Rap and Hip-Hop Panel Discussion - Alec Charais
The question I was most interested in having answered was based on Debra Rosethalâ€™s article â€śHoods and Woods: Rap Music as Environmental Literature.â€? Associating rap music with the inner-city gang culture has long existed, and I had always wondered what the distinction between rap and hip-hop was. This was one of the first discussions held by the panel of Alexs Pate and Melisa Riviere.
The explanation that hip-hop is a culture, whereas rap is the literature of that culture makes some sense. Alexs went on to explain that rap is a form of poetry used to literate opposition to the dominant mainstream. I find it interesting, however, that if rap is in resistance to mainstream, its commercialization has essentially watered down or eroded the principles in which it was founded.
Alexs placed this idea in excellent context. He feels that there is â€śgoodâ€? rap, non-mainstream poetry that could accurately be viewed as a descriptor of its society (this is the argument Rosenthal discusses) and â€śbadâ€? rap, which would included a more commercialized form of its music (including artists such as Nelly and Will Smith).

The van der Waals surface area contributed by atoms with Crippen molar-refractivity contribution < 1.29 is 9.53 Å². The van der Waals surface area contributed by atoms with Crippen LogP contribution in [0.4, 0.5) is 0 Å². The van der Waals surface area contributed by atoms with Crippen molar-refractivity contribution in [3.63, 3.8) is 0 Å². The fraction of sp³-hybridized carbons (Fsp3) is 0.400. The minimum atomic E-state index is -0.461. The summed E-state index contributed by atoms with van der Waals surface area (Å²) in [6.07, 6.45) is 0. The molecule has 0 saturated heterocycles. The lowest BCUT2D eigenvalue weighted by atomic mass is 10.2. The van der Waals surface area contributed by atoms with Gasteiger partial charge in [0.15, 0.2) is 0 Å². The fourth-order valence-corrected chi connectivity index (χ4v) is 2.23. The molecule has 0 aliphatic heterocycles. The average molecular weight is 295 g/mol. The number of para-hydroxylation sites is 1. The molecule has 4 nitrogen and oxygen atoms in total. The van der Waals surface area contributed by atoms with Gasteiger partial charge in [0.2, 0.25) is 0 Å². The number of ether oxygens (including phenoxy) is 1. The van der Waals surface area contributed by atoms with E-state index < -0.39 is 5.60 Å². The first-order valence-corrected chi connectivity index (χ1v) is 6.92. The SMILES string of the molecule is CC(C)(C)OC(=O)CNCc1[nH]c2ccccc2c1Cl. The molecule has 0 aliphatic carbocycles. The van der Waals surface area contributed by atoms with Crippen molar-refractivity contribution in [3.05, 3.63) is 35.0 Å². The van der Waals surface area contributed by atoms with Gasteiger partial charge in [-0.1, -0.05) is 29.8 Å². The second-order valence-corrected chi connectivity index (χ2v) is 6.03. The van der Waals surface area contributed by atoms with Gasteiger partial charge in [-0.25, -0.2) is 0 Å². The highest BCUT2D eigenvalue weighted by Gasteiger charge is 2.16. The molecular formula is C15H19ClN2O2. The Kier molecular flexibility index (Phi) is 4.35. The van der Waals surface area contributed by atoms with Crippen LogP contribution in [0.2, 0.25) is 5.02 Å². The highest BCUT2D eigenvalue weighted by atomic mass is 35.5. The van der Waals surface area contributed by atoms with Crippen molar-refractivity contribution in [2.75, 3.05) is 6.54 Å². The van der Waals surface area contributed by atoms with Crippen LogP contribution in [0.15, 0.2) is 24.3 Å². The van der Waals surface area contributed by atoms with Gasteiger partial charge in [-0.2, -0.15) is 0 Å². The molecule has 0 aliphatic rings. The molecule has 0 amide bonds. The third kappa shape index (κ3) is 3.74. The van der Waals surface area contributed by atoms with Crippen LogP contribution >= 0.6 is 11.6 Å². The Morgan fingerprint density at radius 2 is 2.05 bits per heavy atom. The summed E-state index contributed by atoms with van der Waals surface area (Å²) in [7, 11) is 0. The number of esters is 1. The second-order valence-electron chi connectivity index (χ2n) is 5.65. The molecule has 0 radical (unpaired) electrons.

Melisa discussed this commercialization in much larger detail later in the discussion. She maintains that hip-hop, and therefore rap music, is still very political on a global level. In the United States, rap is no longer the tool for social change it once was. I think a big reason for this is goes beyond the mass marketing of rap as a consumer product. Rap in its â€śgoodâ€? form, and to some extent in its â€śbadâ€? form, does not reach the demographic that the polarizing music of artists such as The Beatles, Bob Dylan, and others in the past. Because rap music represents a domestic, territorial, and perhaps a socially biased audience, it fails to spring the masses into action in the same ways music used to.